The cost of engaging with great music

Bach did not write any wrong notes.  Nor did he write too many notes.

If these assertions bother you, or if you disagree with them, you are in good company.  Plenty of people, from Bach's time forward, have been angered, frustrated, or dismissive about the challenges Bach sets, performers and listeners alike.  And modern scholarship has uncovered interesting information about the fact that plenty of people did not like the man Bach much either-- he drank a stupendous amount of beer and brandy, and an equally stupendous amount of coffee.  He was short-tempered and irritable;  he was hard on the performers allotted to him; he constantly lobbied for better pay and privileges and musicians;  he "rubbernecked" ceaselessly for better positions;  he tended to duck out of responsibilities that were distasteful to him;  he angered and frustrated his employers.  He spent, I think, six weeks in jail at one point for insubordination.  He set a very high bar, seems never to have doubted himself and his own gifts, and was unbending, right to his death.  His Leipzig employers, fed up with the power he wielded, put a cap on the position he had held-- no Kapellmeister following him ever had the pay, the title, or the privileges he had enjoyed, ever again.  Bach was as relentless and difficult as his music is.

After one of our more grueling rehearsals, one of Chorale’s singers laughingly commented on my emotional attachment to Bach, and to the motet we are preparing.  I'm glad he was able to laugh.  Performing Bach brings out the worst, as well as the best, in me.  Each time I prepare even a relatively short work of his, the effort consumes me-- and consumes a disproportionate amount of rehearsal time.

When I sang with Robert Shaw, the singers sat in a circle, with him and the accompanist in the middle.  If there were too many singers for a single row, we sat in two rows-- but he frequently moved the back row to the front, and the front to the back, so that all of use were equally scrutinized and under pressure.  As we rehearsed, he would prowl around inside the circle, like a lion pacing in its cage-- watching us, listening to us individually, unexpectedly barking or screaming when he saw or heard something he did not like.  It could be terrifying.  Plenty of people did not like Mr. Shaw.  He might stop in front of you, stare at you, listen for a few minutes, prowl on-- you wouldn't know if he liked or hated what he heard.  One thing, though-- you were sure you could never hide from him; and you were sure you could never hide from the music.

Mr. Shaw's singers were highly skilled and presumably very committed; by definition, we were expected to live up to his standards, or else hit the road.  We were expected to want what he wanted, see the same possibilities he saw, and do what was necessary to satisfy his goals.  Of course, he would tell us that we were serving the music, the composer, and not him-- but it was hard to separate the two.  Some wanted this push, this discipline; others did not, and really would not take it.  Rehearsal breaks would often devolve into small groups, griping about him or defending him;  some singers who were clearly disenchanted just shut down-- and once a particular preparation or project was over, disappeared, never to be seen again.  One thing we all wondered:  how could we possibly treat our choirs the way Mr. Shaw treated us?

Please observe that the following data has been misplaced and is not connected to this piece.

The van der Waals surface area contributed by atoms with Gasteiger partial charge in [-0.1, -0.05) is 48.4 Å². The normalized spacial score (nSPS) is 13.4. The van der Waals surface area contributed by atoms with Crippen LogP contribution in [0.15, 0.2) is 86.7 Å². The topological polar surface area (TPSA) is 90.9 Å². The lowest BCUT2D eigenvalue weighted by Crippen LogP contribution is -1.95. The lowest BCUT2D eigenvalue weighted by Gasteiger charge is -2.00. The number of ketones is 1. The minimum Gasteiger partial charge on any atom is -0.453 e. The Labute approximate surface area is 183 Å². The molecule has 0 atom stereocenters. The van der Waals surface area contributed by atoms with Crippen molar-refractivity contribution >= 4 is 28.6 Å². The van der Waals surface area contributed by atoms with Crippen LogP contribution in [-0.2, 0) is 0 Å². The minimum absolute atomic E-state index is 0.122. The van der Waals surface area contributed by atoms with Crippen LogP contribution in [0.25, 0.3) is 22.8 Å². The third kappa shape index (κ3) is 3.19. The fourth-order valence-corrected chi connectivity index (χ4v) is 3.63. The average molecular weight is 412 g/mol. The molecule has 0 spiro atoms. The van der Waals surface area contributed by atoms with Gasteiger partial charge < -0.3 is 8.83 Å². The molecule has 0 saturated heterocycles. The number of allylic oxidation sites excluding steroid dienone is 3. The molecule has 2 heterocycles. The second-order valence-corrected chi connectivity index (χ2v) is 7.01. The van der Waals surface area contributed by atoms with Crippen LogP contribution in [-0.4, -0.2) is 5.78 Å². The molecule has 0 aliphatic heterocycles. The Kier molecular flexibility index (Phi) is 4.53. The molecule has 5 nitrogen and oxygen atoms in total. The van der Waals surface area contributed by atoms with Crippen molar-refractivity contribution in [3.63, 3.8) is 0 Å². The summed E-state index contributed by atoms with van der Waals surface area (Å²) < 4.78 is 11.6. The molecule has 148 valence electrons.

Chorale members who were singing with me at The University of Chicago way back when I first sang for Mr. Shaw remember how galvanized I was, when I returned to my own choirs after my first summer with him.  I have no doubt that I became, in the course of that summer, a better choral conductor, as well as much less fun to spend an evening with at Jimmy's.  Most conductors have something of Mr. Shaw’s temper and drive in them-- and much of what he did, besides teaching us invaluable techniques, was to unlock that guy and let him loose in us.  And inevitably, when we returned to our own choirs, we discovered we could not behave that way and get away with it-- too many of our singers would quit, and we did not have an infinite number of good singers waiting around to take their places.  We had to come to some sort of compromise with our own situations, and work at the level that was possible for each of us.

I am completely committed to amateur choral singing.  I probably was so before meeting Mr. Shaw, but he defined this and solidified it in me.  I believe that singing great music together is the closest we will ever get to heaven; I perceive through it the salvation of the world. I know that Bach did not compose for anything like an American amateur community-based choir; neither did Schoenberg, neither did Vierne.  I know that what those composers ask of Chorale-- and what they ask of me, as conductor-- is impossible.  I also know that, in our troubled world, life might not be very much worth living, if we do not continue to believe in the impossible, and act on that belief.  I do not exaggerate or grandstand when I maintain, week after week, year after year, that we will, as individuals, as a choir, as a society, be utterly changed, if we can just finally sing all the right notes in this Bach motet, in this Schoenberg "illusion" (he himself did not finally believe in his piece, or its message)-- that through singing them, we will come to understand why we sing them, and why Bach and Schoenberg wrote them-- and, like Tennyson's flower in the crannied wall, we will finally know what God and man is.